• Owing to the versatility of JavaScript (the core programming language of MEAN), it is highly adaptable for a vast range of web apps.
  • JavaScript tends to make websites slower to load, and this could reduce its popularity.

Pros and Cons of LAMP stack:

LAMP Stack Pros

LAMP Stack Cons

  • The interactions between the end users and the source under LAMP can be altered to suit the needs of the developer as this is an open source software.
  • Developers don’t have control of the libraries that are available. For example, depending on your hosting provider, you can get stuck with the libraries and the versions of those libraries that have been built.
  • The LAMP stack is faster and scalable as it has a non-blocking structure.
  • LAMP stack only supports Linux operating systems.
  • MySQL and PHP are easy to learn and can be convenient for beginners. Also, deployment of LAMP is smoother as it utilises PHP as an APACHE module and uploads PHP files through a MySQL Database to an APACHE server.
  • It is challenging to switch between PHP or Python and then use JavaScript or HTML.

The question that arises now is what should you go for – MEAN or LAMP?

If you deal with large amounts of unclustered data or big data, then chances are you would be using MongoDB or databases belonging to the same JavaScript family. In this case, MEAN stack becomes the most suitable stack for you. Whereas, on the other hand, if you deal mostly with developing simple non-high end websites then LAMP is the most preferred choice of a stack.

Most small-businesses usually choose Linux as their base operating system, as it offers innumerable free softwares that work on it. Furthermore, Linux is a preferred choice for hosting and thus, in most cases, Apache is the server. For instance, WordPress Hosting by ResellerClub comes pre-installed with Apache.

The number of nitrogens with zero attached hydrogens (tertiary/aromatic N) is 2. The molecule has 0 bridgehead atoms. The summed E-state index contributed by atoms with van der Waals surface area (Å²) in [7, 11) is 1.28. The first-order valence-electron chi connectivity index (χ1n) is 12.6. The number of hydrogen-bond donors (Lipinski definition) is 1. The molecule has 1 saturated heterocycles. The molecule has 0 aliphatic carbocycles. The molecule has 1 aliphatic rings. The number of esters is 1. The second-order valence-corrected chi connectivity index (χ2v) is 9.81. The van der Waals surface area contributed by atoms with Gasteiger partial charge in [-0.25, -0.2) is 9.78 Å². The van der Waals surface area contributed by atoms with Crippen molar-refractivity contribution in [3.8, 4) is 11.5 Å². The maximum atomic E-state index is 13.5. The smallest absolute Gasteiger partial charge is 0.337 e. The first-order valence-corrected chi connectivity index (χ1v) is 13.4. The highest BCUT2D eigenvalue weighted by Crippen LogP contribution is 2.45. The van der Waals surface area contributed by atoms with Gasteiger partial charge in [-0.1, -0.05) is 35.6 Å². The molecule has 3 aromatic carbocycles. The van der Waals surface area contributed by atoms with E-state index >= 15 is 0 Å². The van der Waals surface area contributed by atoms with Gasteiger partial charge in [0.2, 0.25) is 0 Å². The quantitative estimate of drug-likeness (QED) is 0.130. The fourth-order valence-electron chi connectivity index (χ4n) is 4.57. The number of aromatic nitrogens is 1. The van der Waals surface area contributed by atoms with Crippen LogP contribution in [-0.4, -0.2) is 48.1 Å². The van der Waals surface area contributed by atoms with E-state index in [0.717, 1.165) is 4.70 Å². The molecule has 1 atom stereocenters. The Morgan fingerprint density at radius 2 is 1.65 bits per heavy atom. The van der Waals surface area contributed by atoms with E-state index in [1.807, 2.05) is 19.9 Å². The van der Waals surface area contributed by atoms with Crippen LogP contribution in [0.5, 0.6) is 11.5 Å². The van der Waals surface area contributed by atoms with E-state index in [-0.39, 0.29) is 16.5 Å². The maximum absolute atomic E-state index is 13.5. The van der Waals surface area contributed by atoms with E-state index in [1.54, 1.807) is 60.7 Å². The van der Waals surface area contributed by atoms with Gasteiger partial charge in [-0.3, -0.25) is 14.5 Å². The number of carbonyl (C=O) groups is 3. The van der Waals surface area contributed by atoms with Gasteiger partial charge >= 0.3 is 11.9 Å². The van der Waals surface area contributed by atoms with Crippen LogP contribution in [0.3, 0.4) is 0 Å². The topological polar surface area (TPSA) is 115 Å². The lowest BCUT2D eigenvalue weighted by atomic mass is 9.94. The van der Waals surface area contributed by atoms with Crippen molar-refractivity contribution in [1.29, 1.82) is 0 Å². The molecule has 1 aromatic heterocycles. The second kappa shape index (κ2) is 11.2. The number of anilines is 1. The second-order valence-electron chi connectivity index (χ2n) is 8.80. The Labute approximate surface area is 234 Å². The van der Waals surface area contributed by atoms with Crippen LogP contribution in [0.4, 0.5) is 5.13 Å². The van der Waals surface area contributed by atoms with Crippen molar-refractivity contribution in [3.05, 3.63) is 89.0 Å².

Nevertheless, as always the reply to the above ‘MEAN or LAMP’ lies in the customised needs of your business. The one you choose depends on your web application requirement.
We hope this article helped you understand the LAMP and MEAN stacks better. Do you have a preference of your own or a query? If yes, please do leave them in the comments box below!

About H. Fatima

H. FatimaIn the days of yore, H. Fatima used to be an Engineer by profession and Writer by passion until she started pursuing full time writing. Her blog is a collection of short vignettes, stories and poems. She mostly writes what she deeply perceives and analyzes. It is her way of unwinding. Her interests include writing, reading (an avid reader), listening to various genres of music, volunteering and watching movies.

H. Fatima

H. Fatima

In the days of yore, H. Fatima used to be an Engineer by profession and Writer by passion until she started pursuing full time writing. Her blog is a collection of short vignettes, stories and poems. She mostly writes what she deeply perceives and analyzes. It is her way of unwinding. Her interests include writing, reading (an avid reader), listening to various genres of music, volunteering and watching movies.